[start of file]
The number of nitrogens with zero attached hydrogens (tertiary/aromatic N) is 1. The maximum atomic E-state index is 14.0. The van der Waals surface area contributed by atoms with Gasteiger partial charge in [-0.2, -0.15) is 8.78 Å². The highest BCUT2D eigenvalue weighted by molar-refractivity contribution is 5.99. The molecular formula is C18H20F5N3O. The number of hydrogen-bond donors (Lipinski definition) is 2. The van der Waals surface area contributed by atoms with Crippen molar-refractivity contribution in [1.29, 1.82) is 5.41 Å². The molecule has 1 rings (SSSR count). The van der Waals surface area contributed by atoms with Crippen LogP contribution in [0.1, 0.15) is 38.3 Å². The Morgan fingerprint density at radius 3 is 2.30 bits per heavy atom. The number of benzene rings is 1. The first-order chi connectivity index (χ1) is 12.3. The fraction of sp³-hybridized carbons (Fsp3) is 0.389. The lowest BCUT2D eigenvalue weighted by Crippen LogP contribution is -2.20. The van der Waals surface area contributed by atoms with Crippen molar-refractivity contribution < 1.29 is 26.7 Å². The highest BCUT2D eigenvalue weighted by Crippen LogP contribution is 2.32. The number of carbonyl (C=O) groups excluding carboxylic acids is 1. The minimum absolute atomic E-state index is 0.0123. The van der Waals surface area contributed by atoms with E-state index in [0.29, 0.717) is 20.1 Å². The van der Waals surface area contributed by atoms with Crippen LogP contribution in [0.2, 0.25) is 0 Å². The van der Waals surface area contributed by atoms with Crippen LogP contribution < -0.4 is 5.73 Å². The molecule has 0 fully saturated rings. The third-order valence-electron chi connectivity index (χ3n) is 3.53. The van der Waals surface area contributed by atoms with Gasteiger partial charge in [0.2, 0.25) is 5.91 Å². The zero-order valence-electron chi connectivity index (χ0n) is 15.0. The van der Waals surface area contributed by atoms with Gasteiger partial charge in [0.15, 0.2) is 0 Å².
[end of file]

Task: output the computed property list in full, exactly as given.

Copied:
The number of nitrogens with zero attached hydrogens (tertiary/aromatic N) is 1. The maximum atomic E-state index is 14.0. The van der Waals surface area contributed by atoms with Gasteiger partial charge in [-0.2, -0.15) is 8.78 Å². The highest BCUT2D eigenvalue weighted by molar-refractivity contribution is 5.99. The molecular formula is C18H20F5N3O. The number of hydrogen-bond donors (Lipinski definition) is 2. The van der Waals surface area contributed by atoms with Crippen molar-refractivity contribution in [1.29, 1.82) is 5.41 Å². The molecule has 1 rings (SSSR count). The van der Waals surface area contributed by atoms with Crippen LogP contribution in [0.1, 0.15) is 38.3 Å². The Morgan fingerprint density at radius 3 is 2.30 bits per heavy atom. The number of benzene rings is 1. The first-order chi connectivity index (χ1) is 12.3. The fraction of sp³-hybridized carbons (Fsp3) is 0.389. The lowest BCUT2D eigenvalue weighted by Crippen LogP contribution is -2.20. The van der Waals surface area contributed by atoms with Crippen molar-refractivity contribution < 1.29 is 26.7 Å². The highest BCUT2D eigenvalue weighted by Crippen LogP contribution is 2.32. The number of carbonyl (C=O) groups excluding carboxylic acids is 1. The minimum absolute atomic E-state index is 0.0123. The van der Waals surface area contributed by atoms with E-state index in [0.29, 0.717) is 20.1 Å². The van der Waals surface area contributed by atoms with Crippen LogP contribution in [0.2, 0.25) is 0 Å². The van der Waals surface area contributed by atoms with Crippen LogP contribution < -0.4 is 5.73 Å². The molecule has 0 fully saturated rings. The third-order valence-electron chi connectivity index (χ3n) is 3.53. The van der Waals surface area contributed by atoms with Gasteiger partial charge in [0.2, 0.25) is 5.91 Å². The zero-order valence-electron chi connectivity index (χ0n) is 15.0. The van der Waals surface area contributed by atoms with Gasteiger partial charge in [0.15, 0.2) is 0 Å².